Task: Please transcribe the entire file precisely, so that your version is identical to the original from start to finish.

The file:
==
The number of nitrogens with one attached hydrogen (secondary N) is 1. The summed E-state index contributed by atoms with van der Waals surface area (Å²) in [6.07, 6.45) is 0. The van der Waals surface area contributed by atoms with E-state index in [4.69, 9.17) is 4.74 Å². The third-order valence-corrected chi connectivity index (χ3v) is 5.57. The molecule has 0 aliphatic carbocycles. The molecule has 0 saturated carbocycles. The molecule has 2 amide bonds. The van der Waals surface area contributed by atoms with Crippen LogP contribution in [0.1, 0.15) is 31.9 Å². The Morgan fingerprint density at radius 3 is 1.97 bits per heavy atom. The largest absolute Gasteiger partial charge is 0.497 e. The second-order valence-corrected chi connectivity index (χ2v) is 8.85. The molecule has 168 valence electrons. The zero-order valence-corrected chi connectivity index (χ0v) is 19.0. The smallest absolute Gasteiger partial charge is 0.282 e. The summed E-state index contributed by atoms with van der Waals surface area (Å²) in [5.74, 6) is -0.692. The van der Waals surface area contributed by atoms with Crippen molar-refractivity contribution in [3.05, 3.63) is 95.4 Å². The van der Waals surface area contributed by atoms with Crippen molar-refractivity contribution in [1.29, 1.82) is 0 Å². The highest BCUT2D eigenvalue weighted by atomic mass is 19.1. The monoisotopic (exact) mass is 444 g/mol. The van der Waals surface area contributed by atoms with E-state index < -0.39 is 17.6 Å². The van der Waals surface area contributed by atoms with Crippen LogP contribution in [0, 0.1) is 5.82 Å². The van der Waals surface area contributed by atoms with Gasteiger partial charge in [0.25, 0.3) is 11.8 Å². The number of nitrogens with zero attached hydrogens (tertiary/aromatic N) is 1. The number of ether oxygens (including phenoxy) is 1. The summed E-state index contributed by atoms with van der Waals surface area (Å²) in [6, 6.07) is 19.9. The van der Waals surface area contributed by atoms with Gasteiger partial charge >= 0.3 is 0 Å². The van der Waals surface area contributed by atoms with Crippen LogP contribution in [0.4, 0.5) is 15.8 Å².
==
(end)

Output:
The number of nitrogens with one attached hydrogen (secondary N) is 1. The summed E-state index contributed by atoms with van der Waals surface area (Å²) in [6.07, 6.45) is 0. The van der Waals surface area contributed by atoms with E-state index in [4.69, 9.17) is 4.74 Å². The third-order valence-corrected chi connectivity index (χ3v) is 5.57. The molecule has 0 aliphatic carbocycles. The molecule has 0 saturated carbocycles. The molecule has 2 amide bonds. The van der Waals surface area contributed by atoms with Crippen LogP contribution in [0.1, 0.15) is 31.9 Å². The Morgan fingerprint density at radius 3 is 1.97 bits per heavy atom. The largest absolute Gasteiger partial charge is 0.497 e. The second-order valence-corrected chi connectivity index (χ2v) is 8.85. The molecule has 168 valence electrons. The zero-order valence-corrected chi connectivity index (χ0v) is 19.0. The smallest absolute Gasteiger partial charge is 0.282 e. The summed E-state index contributed by atoms with van der Waals surface area (Å²) in [5.74, 6) is -0.692. The van der Waals surface area contributed by atoms with Crippen molar-refractivity contribution in [3.05, 3.63) is 95.4 Å². The van der Waals surface area contributed by atoms with Crippen molar-refractivity contribution in [1.29, 1.82) is 0 Å². The highest BCUT2D eigenvalue weighted by atomic mass is 19.1. The monoisotopic (exact) mass is 444 g/mol. The van der Waals surface area contributed by atoms with E-state index < -0.39 is 17.6 Å². The van der Waals surface area contributed by atoms with Crippen LogP contribution in [0, 0.1) is 5.82 Å². The van der Waals surface area contributed by atoms with Gasteiger partial charge in [0.25, 0.3) is 11.8 Å². The number of nitrogens with zero attached hydrogens (tertiary/aromatic N) is 1. The number of ether oxygens (including phenoxy) is 1. The summed E-state index contributed by atoms with van der Waals surface area (Å²) in [6, 6.07) is 19.9. The van der Waals surface area contributed by atoms with Gasteiger partial charge >= 0.3 is 0 Å². The van der Waals surface area contributed by atoms with Crippen LogP contribution in [0.4, 0.5) is 15.8 Å².